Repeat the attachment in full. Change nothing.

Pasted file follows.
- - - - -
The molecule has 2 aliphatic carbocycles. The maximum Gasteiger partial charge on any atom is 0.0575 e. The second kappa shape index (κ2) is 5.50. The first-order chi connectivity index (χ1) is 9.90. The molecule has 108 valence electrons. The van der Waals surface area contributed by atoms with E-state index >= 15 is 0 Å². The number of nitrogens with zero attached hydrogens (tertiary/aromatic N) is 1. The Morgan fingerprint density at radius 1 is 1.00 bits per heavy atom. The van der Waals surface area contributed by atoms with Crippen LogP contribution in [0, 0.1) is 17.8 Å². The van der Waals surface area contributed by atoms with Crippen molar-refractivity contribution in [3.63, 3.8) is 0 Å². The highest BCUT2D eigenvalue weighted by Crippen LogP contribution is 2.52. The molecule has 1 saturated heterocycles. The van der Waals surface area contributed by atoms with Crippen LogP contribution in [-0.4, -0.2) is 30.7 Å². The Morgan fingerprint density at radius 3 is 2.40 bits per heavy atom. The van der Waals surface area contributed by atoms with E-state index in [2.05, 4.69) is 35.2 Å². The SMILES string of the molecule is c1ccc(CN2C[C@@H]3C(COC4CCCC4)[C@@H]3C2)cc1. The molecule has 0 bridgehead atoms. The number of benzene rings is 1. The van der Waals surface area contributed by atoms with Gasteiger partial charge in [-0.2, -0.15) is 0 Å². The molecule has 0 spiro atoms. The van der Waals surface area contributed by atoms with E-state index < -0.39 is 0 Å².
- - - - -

The molecule has 2 aliphatic carbocycles. The maximum Gasteiger partial charge on any atom is 0.0575 e. The second kappa shape index (κ2) is 5.50. The first-order chi connectivity index (χ1) is 9.90. The molecule has 108 valence electrons. The van der Waals surface area contributed by atoms with E-state index >= 15 is 0 Å². The number of nitrogens with zero attached hydrogens (tertiary/aromatic N) is 1. The Morgan fingerprint density at radius 1 is 1.00 bits per heavy atom. The van der Waals surface area contributed by atoms with Crippen LogP contribution in [0, 0.1) is 17.8 Å². The van der Waals surface area contributed by atoms with Crippen molar-refractivity contribution in [3.63, 3.8) is 0 Å². The highest BCUT2D eigenvalue weighted by Crippen LogP contribution is 2.52. The molecule has 1 saturated heterocycles. The van der Waals surface area contributed by atoms with Crippen LogP contribution in [-0.4, -0.2) is 30.7 Å². The Morgan fingerprint density at radius 3 is 2.40 bits per heavy atom. The van der Waals surface area contributed by atoms with E-state index in [2.05, 4.69) is 35.2 Å². The SMILES string of the molecule is c1ccc(CN2C[C@@H]3C(COC4CCCC4)[C@@H]3C2)cc1. The molecule has 0 bridgehead atoms. The number of benzene rings is 1. The van der Waals surface area contributed by atoms with Gasteiger partial charge in [-0.2, -0.15) is 0 Å². The molecule has 0 spiro atoms. The van der Waals surface area contributed by atoms with E-state index < -0.39 is 0 Å².